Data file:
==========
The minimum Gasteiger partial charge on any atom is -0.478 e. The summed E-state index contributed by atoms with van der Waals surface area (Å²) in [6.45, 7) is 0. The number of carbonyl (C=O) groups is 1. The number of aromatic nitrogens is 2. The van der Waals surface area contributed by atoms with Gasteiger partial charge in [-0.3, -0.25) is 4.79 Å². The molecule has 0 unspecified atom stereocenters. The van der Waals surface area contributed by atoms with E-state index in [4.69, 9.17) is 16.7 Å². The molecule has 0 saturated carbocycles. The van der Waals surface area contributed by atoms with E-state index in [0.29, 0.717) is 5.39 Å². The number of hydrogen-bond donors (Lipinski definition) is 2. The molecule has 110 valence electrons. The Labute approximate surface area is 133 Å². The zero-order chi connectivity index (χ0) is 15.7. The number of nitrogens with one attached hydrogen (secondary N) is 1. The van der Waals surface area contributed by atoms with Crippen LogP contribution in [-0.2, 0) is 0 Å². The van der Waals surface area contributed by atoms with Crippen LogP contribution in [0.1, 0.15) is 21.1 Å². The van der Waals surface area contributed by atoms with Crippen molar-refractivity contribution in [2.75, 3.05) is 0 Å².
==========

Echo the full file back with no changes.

The minimum Gasteiger partial charge on any atom is -0.478 e. The summed E-state index contributed by atoms with van der Waals surface area (Å²) in [6.45, 7) is 0. The number of carbonyl (C=O) groups is 1. The number of aromatic nitrogens is 2. The van der Waals surface area contributed by atoms with Gasteiger partial charge in [-0.3, -0.25) is 4.79 Å². The molecule has 0 unspecified atom stereocenters. The van der Waals surface area contributed by atoms with E-state index in [4.69, 9.17) is 16.7 Å². The molecule has 0 saturated carbocycles. The van der Waals surface area contributed by atoms with E-state index in [0.29, 0.717) is 5.39 Å². The number of hydrogen-bond donors (Lipinski definition) is 2. The molecule has 110 valence electrons. The Labute approximate surface area is 133 Å². The zero-order chi connectivity index (χ0) is 15.7. The number of nitrogens with one attached hydrogen (secondary N) is 1. The van der Waals surface area contributed by atoms with Crippen LogP contribution in [-0.2, 0) is 0 Å². The van der Waals surface area contributed by atoms with Crippen LogP contribution in [0.1, 0.15) is 21.1 Å². The van der Waals surface area contributed by atoms with Crippen molar-refractivity contribution in [2.75, 3.05) is 0 Å².